A visible probe laser, focused to 0.5 μm spot size, measures the photothermal response via the scattered light, as shown in figure 1. The IR pump laser can be tuned through the entire fingerprint region in one second or less, to obtain an IR spectrum.

PTIR is an optical, non-contact based approach, making it fast and easy to use, while maintaining transmission quality spectra. In addition its high quality spectra in reflection mode it enables IR measurement on thick samples and eliminates the need for thin samples in many sample types. This leads to dramatically easier sample preparation, improved ease of use and faster turnaround times.

Due to its unique operating principle, PTIR can be used in both transmission and reflection mode. However, its method of operation is in reflection mode, which eliminates several longstanding limitations for IR microscopy. This provides substantial benefits for the IR community, including minimizing sample preparation and enabling sub-micron spectroscopy.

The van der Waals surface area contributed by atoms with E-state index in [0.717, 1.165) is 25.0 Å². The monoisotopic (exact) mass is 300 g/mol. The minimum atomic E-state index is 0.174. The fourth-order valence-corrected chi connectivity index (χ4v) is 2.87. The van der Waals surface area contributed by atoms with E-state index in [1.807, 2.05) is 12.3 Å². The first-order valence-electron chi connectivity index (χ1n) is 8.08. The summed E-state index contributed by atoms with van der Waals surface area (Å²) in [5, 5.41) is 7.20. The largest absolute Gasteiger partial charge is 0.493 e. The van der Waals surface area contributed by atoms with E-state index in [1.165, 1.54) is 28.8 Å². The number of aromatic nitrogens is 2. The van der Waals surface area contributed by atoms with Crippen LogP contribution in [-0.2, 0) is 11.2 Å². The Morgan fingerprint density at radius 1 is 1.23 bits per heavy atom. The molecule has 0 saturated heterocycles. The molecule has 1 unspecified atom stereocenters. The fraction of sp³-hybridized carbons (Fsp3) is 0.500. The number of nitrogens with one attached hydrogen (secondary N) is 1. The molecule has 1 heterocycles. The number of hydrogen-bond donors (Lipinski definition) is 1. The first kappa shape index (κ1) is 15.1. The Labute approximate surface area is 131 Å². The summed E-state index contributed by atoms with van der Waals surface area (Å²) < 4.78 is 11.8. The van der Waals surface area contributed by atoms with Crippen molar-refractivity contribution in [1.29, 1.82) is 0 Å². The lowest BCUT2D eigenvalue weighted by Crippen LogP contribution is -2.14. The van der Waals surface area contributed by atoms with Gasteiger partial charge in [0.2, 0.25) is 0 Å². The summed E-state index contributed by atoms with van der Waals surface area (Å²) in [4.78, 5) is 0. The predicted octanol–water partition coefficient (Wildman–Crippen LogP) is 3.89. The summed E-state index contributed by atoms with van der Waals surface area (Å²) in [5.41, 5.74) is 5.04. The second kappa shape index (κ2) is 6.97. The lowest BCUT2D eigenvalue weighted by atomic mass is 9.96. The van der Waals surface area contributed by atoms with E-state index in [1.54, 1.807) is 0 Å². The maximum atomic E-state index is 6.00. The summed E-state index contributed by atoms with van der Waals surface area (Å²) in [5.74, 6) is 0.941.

PTIR has consistently shown transmission quality spectra in reflection mode across a wide range of sample types. The sub-micron resolution is demonstrated in figure 2, showing reflection mode spectra on a multi-layer packaging film measured 0.5 μm apart with highly differentiated chemical fingerprints indicating different materials.

Figure 1. A pulsed tunable, IR source is focused on sample. Absorbed IR light causes sample to heat up, creating a photothermal response in the sample. A visible laser probe measures the photothermal response due to IR absorption

Sub-micron Resolution of Multilayer Packaging Film with Mirage

The Mirage IR Microscope performed measurements on a seven-layer packaging film used in the commercial food industry. The following examples highlight the capabilities of Mirage and Photothermal IR spectroscopy. Conventional transmission mid-IR spectroscopy typically cannot be used to measure thick samples because the light is totally absorbed or scattered before it has finished transmitting through the sample. Thus, there is little photon energy reaching the detector. The film layers are shown in figure 2.